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Should I pay my home insurance monthly or annually?

You can often choose to pay for your home insurance each month or pay for the whole year upfront. We explain which option can work out best for you.

You can often choose to pay for your home insurance each month or pay for the whole year upfront. We explain which option can work out best for you.

Written by
Rachel Lacey
Insurance and money expert
Last Updated
6 JULY 2023
6 min read
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Paying home insurance annually 

When you pay for your home insurance annually, you’ll make a single one-off payment when the policy starts. This is usually the cheapest way to pay for your home insurance.

If you choose to pay monthly, an interest charge will normally be added. Another benefit of paying for your home insurance in one go is that you won’t have to worry about making monthly payments on time.

Paying home insurance monthly 

When you pay your home insurance monthly by direct debit, you may be asked to pay for one or two months’ cover up front. The remaining insurance premiums will then be paid in monthly instalments throughout the year.

But as your insurance provider has effectively given you a loan to pay for your policy, interest will usually be added to your monthly repayments.

Before it agrees to let you pay for your insurance monthly, your insurance provider will run a credit check on you. If your credit score is poor, you may be charged a higher rate of interest.

Although you’ll likely pay more for your home insurance overall if you pay monthly, you won’t have the worry about finding the money for a larger one-off payment.

What is the price difference between monthly and annual home insurance costs?

If you decide to pay for your home insurance monthly, it’s not as simple as dividing the annual premium into 12 equal payments.

Instead, it’s common for homeowners to pay a slightly larger monthly payment for the first month, followed by 11 subsequent payments.

Paying monthly will also usually incur interest fees, which means paying monthly will often be more expensive than paying annually. The rate of interest will depend on the insurance provider.

Is it better to pay for my home insurance annually?

Paying for your insurance annually, as opposed to monthly, has pros and cons, so you should consider whether it’s suitable for you.

Pros:

  • It’s cheaper – paying for home insurance in one lump sum is typically cheaper than paying through monthly instalments. Insurance providers often charge interest on monthly payments, so you’ll pay back a little more than if you paid upfront.
  • You’ll have more choice – not all insurance providers allow customers to pay monthly (although most do), so by choosing to pay your home insurance annually you might get to pick from more deals.
  • It’s more convenient – if you make a single annual payment, you’ll make one payment and that’s it for the year.

Cons: 

  • Depending on your finances, you may struggle to pay for your home insurance with one lump sum.

If you can afford it, paying for your home insurance annually usually gets you a better deal.

Of course, paying for insurance monthly is better than not buying home insurance at all. If there was a flood or fire and your home wasn’t insured, the financial consequences could be devastating.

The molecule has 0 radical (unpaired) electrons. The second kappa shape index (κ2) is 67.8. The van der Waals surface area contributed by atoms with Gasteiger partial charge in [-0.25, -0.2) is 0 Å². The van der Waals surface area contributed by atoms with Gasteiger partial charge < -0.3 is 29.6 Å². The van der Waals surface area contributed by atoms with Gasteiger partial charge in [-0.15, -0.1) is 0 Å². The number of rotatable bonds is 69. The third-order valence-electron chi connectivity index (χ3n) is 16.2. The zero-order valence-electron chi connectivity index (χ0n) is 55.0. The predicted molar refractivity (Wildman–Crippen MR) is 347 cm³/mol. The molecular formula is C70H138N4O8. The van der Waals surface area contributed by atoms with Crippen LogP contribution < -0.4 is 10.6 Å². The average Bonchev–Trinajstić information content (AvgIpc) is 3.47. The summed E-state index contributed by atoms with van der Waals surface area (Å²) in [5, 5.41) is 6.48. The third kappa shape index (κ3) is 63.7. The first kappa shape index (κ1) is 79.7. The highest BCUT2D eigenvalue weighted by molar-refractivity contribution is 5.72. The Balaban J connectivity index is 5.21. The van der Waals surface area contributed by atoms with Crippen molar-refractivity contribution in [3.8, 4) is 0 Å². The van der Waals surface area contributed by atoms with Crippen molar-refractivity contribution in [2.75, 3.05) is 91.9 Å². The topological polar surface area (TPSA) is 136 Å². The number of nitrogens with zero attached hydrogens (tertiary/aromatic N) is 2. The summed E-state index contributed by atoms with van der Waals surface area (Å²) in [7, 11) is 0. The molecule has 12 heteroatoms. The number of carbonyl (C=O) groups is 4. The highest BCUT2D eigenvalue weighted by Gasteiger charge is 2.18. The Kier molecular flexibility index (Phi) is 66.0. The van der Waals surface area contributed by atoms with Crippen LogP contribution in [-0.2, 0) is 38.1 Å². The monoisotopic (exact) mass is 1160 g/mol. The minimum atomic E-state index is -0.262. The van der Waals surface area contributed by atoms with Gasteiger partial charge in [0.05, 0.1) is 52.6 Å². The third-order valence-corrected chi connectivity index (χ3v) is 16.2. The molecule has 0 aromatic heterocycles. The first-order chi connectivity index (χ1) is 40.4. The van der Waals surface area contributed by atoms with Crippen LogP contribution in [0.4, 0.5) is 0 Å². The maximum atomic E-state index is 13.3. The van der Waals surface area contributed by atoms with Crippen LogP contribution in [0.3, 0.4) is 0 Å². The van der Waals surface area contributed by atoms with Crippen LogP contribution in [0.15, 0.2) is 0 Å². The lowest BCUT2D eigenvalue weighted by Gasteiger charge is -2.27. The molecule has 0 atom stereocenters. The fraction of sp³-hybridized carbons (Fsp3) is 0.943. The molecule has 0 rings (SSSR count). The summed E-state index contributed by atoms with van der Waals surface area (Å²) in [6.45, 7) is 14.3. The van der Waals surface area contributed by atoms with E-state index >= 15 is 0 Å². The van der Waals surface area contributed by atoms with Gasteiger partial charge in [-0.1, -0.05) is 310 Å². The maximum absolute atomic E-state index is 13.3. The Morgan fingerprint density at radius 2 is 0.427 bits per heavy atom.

Is it better to pay for my home insurance monthly?

While paying monthly can be more expensive, it can have some advantages too.

Pros:

  • You can spread the cost of insurance over manageable payments.
  • Household budgeting can be easier as you can add the amount to your monthly outgoings.
  • There are a few insurance providers that offer a monthly payment option for no extra charge (0% interest). 

Cons:

  • You could pay an expensive rate of interest.
  • Your policy will be cancelled if you don’t keep up your payments.
  • You’ll have more admin to deal with. 

How else can I save money on my home insurance? 

Get the right level of cover

Make sure you’re only paying for the cover you need. Ensure you value your home contents accurately and that your rebuild cost for buildings insurance is correct. 

If you’re overinsured, you’ll end up paying more for your insurance than necessary.  

However, it’s important to be careful. If you’re underinsured and you need to claim, you won’t get the full pay-out.   

Shop around

Rather than letting your home insurance policy auto-renew, it’s well worth shopping around on comparison websites before your policy end date to see if there’s a better offer out there. We can do the legwork for you when you sign up to  Automated Quotes.

Increase your voluntary excess 

You can reduce your premiums by choosing to pay  a higher voluntary excess on your policy. This will mean you have to pay more towards the cost of any claim, so be sure you can afford to pay it before you agree. 

Boost your security

Having high-quality locks on your doors and windows, and installing a security system and smoke alarm, could make your home insurance cheaper. 

Combine policies

You could find it cheaper to get both your buildings insurance and contents insurance one insurance company, if you don’t already. 

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Rachel Lacey - Insurance and money expert

Rachel’s a self-confessed money nerd who’s been writing about personal finance for more than 20 years. She spent 17 years writing for Moneywise, including a few years as Editor, and likes making complicated subjects like insurance, pensions, investing and tax, easy for people to understand.

Learn more about Rachel

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